Project : acacia
Section: Scientific Foundations
Keywords : Artificial Intelligence, Cognitive Sciences, Knowledge-Based System, Knowledge Acquisition, Knowledge Management, Knowledge Engineering, Knowledge Server, Corporate Memory, Ontology, Assistance to the User, Co-operation, Multiexpertise, Multiagent System, Conceptual Graph, Structured Document, XML, RDF, OWL, Semantic Web, Information Retrieval.
Knowledge Management (KM) is one of the key progress factors in organizations. It aims at capturing explicit and tacit knowledge of an organization, in order to facilitate its access, sharing out and reuse . The considered organization can be an actual enterprise or a public organization, but it may also just consist of a given department or service; it can also be a group, or a community, or a virtual enterprise (made of members possibly stemming from different companies, but sharing a common interest). An organization is made up of people interacting for common objectives, in an internal environment and with an external environment. These persons may have different functions and tasks in the organization, different competencies, knowledge, opinions, and work methods and they may produce explicit traces of their activities. In the course of their individual or collective tasks, they may need to find people able to give them useful information or to find such helpful information somewhere (in a document, a database, a CDROM, a film, etc.).
The members of the organization have individual knowledge (that may be explicit, implicit or tacit), as well as individual and collective objectives in the framework of their group or of the whole organization. The organization has global objectives and KM must be guided by a strategic vision. This vision enables to determine the main organizational objectives for KM:
Improve knowledge sharing and cooperative work between people inside the organization.
Disseminate the best practices in the company.
Preserve past knowledge of the company so as to reuse it.
Improve quality of projects and innovation.
Improve relationships with external world (such as customers, or privileged partners).
Anticipate evolution of the external environment (clients, competitors, etc.).
Be ready to react to unexpected events and to manage emergency and crisis situations.
So a KM policy must rely on a deep understanding of what is the organization, what is its corporate culture, what kind of knowledge exists (either individual, or collective in an internal group or collective in the whole organization), how can the organization's intellectual capital be assessed, how can the past explain the present and help to prepare the future, what can be the strategic objectives of KM and how they can be achieved according to the corporate culture and the environment of the end-users.
In an organization, knowledge can be individual or collective, it can be explicit, implicit, or tacit. In Nonaka's model , organizational learning relies on transformation between these different types of knowledge. Collective knowledge can also emerge in a community of practice. Tacit knowledge can be transmitted without any language (e.g. through observations), but in order to be transmitted to other persons, explicit knowledge generally needs a medium (i.e. document, database, etc.) so that people can create their own knowledge either by interacting with each other or by retrieving information from explicit traces and productions of other colleagues' knowledge. Knowledge can also be distributed among several knowledge sources in the organization, with possibly heterogeneous viewpoints.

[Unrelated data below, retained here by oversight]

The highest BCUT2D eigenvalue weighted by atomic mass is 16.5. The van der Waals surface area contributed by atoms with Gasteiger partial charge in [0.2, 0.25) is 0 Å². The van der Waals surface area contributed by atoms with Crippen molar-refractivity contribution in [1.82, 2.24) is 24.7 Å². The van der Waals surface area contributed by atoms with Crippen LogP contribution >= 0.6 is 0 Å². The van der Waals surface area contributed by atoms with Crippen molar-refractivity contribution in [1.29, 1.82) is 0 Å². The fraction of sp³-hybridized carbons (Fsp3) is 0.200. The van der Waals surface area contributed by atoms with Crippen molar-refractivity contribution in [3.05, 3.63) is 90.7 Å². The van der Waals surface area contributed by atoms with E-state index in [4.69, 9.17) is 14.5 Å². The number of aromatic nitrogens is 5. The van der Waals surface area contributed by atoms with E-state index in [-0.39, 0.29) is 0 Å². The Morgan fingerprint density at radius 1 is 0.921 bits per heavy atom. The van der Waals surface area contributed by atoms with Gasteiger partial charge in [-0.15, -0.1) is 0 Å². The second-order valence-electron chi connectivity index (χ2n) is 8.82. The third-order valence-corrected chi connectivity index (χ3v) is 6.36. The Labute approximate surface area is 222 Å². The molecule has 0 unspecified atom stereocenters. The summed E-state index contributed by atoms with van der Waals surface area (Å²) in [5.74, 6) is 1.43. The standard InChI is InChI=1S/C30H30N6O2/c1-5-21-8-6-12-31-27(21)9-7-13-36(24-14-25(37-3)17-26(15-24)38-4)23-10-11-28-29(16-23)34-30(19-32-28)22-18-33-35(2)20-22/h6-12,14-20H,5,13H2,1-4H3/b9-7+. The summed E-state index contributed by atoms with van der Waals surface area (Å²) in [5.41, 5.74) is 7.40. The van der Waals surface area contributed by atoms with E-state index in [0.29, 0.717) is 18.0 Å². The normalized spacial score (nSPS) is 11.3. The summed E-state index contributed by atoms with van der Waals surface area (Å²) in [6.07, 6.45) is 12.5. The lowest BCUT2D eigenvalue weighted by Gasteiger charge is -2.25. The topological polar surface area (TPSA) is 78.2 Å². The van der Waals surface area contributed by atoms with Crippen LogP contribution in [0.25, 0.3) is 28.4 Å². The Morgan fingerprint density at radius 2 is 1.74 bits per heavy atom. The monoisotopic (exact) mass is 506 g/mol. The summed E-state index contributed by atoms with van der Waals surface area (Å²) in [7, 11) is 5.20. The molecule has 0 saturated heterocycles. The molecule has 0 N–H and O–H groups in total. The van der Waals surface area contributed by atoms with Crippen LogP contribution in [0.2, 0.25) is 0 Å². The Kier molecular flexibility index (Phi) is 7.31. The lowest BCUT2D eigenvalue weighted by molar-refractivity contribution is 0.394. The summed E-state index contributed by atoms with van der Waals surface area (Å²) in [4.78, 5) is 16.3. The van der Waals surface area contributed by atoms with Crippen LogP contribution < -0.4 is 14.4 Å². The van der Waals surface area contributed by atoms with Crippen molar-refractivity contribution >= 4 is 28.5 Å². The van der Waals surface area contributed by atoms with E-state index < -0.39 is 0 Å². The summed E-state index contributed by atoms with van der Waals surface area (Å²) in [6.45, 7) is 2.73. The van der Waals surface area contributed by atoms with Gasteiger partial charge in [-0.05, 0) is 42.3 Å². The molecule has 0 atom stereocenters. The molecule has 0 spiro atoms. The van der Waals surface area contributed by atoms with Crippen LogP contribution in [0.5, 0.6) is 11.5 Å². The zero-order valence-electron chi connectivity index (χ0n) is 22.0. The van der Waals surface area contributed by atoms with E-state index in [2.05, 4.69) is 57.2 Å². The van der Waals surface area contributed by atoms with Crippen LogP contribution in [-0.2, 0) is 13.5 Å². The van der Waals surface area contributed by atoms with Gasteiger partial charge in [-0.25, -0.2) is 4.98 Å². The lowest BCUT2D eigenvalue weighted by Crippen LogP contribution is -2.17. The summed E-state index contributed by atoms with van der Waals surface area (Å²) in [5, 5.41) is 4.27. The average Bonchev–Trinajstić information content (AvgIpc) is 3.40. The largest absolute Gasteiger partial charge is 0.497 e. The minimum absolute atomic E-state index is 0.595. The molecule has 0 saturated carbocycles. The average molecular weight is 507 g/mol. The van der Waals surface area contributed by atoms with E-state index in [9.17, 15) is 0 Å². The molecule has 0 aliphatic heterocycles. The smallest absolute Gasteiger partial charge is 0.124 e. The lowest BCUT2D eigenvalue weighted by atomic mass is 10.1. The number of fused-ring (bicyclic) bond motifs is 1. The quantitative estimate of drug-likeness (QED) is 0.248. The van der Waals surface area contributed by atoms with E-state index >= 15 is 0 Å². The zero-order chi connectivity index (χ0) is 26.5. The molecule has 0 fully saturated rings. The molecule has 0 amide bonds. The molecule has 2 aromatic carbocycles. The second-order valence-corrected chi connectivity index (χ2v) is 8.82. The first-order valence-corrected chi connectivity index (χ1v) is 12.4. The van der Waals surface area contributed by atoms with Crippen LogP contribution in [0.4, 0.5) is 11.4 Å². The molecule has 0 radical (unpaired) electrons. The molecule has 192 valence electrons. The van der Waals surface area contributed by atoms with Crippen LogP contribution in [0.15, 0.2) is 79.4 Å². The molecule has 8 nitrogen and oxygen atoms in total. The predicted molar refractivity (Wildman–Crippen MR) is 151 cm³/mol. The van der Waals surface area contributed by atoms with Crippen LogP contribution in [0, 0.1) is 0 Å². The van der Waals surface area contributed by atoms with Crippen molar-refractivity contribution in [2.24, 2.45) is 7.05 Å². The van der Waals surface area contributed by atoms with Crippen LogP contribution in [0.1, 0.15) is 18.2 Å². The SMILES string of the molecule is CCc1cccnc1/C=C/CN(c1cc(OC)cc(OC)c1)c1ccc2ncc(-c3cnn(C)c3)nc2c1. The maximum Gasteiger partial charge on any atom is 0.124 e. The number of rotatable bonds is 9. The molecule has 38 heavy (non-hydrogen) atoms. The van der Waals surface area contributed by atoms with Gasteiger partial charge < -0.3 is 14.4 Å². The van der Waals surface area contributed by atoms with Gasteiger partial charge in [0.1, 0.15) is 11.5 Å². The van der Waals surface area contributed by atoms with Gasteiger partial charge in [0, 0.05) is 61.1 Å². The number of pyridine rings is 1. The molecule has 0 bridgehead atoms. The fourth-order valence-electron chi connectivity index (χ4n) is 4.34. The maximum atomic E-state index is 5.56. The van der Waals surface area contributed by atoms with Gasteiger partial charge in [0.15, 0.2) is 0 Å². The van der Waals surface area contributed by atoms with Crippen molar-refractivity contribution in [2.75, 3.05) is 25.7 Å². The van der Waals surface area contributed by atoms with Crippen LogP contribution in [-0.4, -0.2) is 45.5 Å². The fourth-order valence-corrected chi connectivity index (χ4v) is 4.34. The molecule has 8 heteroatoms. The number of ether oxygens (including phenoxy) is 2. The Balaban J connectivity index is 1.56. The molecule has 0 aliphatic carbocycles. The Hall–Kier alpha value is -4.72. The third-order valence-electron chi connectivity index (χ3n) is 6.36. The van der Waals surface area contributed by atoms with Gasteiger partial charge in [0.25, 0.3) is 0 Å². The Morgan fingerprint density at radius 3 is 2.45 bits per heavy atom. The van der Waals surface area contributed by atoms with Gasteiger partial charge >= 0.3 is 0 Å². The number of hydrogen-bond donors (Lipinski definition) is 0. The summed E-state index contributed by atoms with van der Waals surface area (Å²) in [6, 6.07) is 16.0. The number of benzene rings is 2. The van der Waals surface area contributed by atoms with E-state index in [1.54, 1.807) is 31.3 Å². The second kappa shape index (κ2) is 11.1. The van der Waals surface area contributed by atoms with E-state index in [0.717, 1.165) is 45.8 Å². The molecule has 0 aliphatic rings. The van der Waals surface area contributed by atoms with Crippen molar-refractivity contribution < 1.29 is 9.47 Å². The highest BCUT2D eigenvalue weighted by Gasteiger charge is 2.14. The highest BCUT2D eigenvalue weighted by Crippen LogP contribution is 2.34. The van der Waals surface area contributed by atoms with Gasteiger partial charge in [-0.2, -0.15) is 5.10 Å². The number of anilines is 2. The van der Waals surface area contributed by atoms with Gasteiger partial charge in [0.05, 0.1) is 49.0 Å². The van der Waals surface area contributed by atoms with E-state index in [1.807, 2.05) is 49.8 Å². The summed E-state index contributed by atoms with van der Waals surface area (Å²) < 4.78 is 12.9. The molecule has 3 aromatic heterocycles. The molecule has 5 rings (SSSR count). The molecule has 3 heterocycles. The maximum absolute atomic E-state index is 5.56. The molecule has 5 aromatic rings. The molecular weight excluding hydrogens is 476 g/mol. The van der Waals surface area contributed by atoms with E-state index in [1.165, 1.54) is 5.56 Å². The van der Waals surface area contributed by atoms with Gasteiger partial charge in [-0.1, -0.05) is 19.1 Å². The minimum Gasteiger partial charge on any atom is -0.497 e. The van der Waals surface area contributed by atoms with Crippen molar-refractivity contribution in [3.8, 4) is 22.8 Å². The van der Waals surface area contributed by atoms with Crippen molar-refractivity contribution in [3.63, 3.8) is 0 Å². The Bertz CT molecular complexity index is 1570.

There are three significant aspects to be tackled:
People (i.e. their knowledge, the way they acquire and communicate this knowledge, their organizational functions, their interest centers, their knowledge networks, their work environment, etc.): any KM solution must be compatible with the end-users' cognitive models and work environment.
Organization (i.e. its objectives, its business processes, the corporate culture, its corporate strategy, etc.): any KM solution must be compatible with the organizational strategy and culture.
Information technologies for supporting the intended knowledge management: the chosen technologies will depend on the KM objectives and on the intended end-users' environment.
The strategic vision for KM must enable to select the KM priority needs and to orientate the choice of relevant techniques. One possible approach for KM is the building of a corporate memory or organizational memory (OM). A corporate memory can be defined as an ``explicit, disembodied, persistent representation of crucial knowledge and information in an organization, in order to facilitate their access, sharing and reuse by members of the organization, for their individual or collective tasks''. So different scopes and grains are possible for an organizational memory. Its building can rely on the following steps (cf. figure 1) , with Management throughout all such steps:
Detection of needs in corporate memory,
Construction of the corporate memory,
Diffusion of the corporate memory,
Use of the corporate memory,
Evaluation of the corporate memory,